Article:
This is about the fun and glum of the teaching profession, which is made sky-blue clear when you are a newbie.
When you´re new, you have no idea of how much responsibility you might be taking on, but you want to embrace the world and get on the boss's good side. There is so much to learn, so much to begin with, yet so little time to take it all in. As a teacher, you know your job is to teach, but you desperately hope you get on the students' good side as well. Not that you desperately want them to like you but you want them to be enchanted by the experience of discovering meaning through an unfamiliar instrument that is a foreign language. And your job, as you most probably discovered a long time back, is to make sure that happens. So you plan, sometimes overdoing it, but the fact is it has to go well, for you and for them.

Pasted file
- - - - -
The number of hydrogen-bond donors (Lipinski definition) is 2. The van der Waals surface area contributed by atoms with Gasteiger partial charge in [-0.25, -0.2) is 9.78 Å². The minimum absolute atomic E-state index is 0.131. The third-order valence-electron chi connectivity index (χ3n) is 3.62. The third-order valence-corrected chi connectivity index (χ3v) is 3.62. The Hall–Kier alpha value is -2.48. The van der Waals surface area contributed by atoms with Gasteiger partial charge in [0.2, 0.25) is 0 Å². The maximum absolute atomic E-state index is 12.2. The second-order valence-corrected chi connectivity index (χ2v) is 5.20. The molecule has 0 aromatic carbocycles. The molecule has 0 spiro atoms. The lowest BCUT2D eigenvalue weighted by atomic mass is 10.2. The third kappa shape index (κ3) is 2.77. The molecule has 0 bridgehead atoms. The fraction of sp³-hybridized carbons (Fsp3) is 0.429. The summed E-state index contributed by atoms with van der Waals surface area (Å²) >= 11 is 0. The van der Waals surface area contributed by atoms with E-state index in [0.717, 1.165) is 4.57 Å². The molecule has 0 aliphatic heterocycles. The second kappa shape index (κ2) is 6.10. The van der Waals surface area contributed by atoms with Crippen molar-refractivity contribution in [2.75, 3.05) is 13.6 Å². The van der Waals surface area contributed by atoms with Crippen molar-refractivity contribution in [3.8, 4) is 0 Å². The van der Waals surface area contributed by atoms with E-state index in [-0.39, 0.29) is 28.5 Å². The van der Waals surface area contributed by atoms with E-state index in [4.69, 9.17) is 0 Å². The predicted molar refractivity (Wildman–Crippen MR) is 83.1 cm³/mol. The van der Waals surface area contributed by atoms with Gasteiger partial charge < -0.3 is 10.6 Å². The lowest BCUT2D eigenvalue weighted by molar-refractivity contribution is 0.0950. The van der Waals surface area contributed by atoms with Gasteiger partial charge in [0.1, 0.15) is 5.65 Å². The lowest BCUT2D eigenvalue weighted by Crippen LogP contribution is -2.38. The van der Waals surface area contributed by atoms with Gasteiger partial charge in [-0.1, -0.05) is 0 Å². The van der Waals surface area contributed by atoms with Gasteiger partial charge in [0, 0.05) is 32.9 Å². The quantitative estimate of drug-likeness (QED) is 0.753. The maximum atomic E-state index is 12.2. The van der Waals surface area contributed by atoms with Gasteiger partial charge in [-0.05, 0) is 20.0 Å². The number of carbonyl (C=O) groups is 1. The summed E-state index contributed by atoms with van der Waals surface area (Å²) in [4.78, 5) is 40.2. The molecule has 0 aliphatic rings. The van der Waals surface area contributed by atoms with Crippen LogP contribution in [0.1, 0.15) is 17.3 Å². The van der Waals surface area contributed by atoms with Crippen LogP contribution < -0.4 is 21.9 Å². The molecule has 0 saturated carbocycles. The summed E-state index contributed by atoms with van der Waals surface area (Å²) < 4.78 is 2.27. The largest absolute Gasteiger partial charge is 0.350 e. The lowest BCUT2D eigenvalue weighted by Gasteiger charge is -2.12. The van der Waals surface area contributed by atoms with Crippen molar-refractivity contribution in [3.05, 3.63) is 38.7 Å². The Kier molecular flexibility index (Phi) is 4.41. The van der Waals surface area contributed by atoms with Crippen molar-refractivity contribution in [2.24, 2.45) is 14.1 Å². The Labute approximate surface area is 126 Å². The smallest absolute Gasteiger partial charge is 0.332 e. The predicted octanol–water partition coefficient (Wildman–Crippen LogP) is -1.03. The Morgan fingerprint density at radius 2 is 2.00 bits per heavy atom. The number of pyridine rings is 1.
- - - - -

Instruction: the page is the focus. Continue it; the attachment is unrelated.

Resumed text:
As a teacher, responsibility renews every time you sit down and think of what you expect to happen in that learning encounter of an hour, an hour and fifteen or an hour and thirty; it renews every time you step into the classroom and every time you leave it to retire to your lair to count your spoils, lick your wounds (hopefully very few) and devise new strategies.
As I step a little out of the daily responsibilities of the classroom and into the world of training the professionals that have to face them every day, I come to the realization that nothing is new when it comes to responsibility. In fact, more of it has just been heaped upon my shoulders. But I (k)new it would b(i)e like that, knowing it doesn’t lessen the load nor does it encumber it even more. It means I have to deliver the goods that were so eagerly promised.
STEPHAN ARTHUR SOLOMON HUGHES
Stephan was a teacher and mentor in our ADULT CENTRE. He has just been promoted to the position of Academic Coordinator.